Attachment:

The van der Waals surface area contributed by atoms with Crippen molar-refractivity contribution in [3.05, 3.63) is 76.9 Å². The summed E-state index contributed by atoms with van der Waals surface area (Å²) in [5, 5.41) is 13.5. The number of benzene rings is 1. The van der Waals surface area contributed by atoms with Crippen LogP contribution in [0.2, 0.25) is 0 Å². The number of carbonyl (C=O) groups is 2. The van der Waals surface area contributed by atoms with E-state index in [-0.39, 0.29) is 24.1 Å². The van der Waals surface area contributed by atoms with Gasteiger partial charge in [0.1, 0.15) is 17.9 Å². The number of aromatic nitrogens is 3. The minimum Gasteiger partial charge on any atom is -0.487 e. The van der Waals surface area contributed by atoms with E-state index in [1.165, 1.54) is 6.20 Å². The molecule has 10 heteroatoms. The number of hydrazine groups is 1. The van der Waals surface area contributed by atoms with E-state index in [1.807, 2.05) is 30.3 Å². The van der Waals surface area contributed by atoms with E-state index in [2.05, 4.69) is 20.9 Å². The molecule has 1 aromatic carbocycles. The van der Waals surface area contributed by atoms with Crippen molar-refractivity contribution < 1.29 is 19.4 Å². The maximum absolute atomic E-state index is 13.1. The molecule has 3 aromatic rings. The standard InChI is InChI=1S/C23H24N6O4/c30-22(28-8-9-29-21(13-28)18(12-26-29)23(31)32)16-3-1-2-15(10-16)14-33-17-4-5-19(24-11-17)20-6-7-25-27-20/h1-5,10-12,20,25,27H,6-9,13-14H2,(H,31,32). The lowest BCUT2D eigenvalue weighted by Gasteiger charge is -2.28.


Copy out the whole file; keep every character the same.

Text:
The van der Waals surface area contributed by atoms with Crippen molar-refractivity contribution in [3.05, 3.63) is 76.9 Å². The summed E-state index contributed by atoms with van der Waals surface area (Å²) in [5, 5.41) is 13.5. The number of benzene rings is 1. The van der Waals surface area contributed by atoms with Crippen LogP contribution in [0.2, 0.25) is 0 Å². The number of carbonyl (C=O) groups is 2. The van der Waals surface area contributed by atoms with E-state index in [-0.39, 0.29) is 24.1 Å². The van der Waals surface area contributed by atoms with Gasteiger partial charge in [0.1, 0.15) is 17.9 Å². The number of aromatic nitrogens is 3. The minimum Gasteiger partial charge on any atom is -0.487 e. The van der Waals surface area contributed by atoms with E-state index in [1.165, 1.54) is 6.20 Å². The molecule has 10 heteroatoms. The number of hydrazine groups is 1. The van der Waals surface area contributed by atoms with E-state index in [1.807, 2.05) is 30.3 Å². The van der Waals surface area contributed by atoms with E-state index in [2.05, 4.69) is 20.9 Å². The molecule has 1 aromatic carbocycles. The van der Waals surface area contributed by atoms with Crippen molar-refractivity contribution < 1.29 is 19.4 Å². The maximum absolute atomic E-state index is 13.1. The molecule has 3 aromatic rings. The standard InChI is InChI=1S/C23H24N6O4/c30-22(28-8-9-29-21(13-28)18(12-26-29)23(31)32)16-3-1-2-15(10-16)14-33-17-4-5-19(24-11-17)20-6-7-25-27-20/h1-5,10-12,20,25,27H,6-9,13-14H2,(H,31,32). The lowest BCUT2D eigenvalue weighted by Gasteiger charge is -2.28.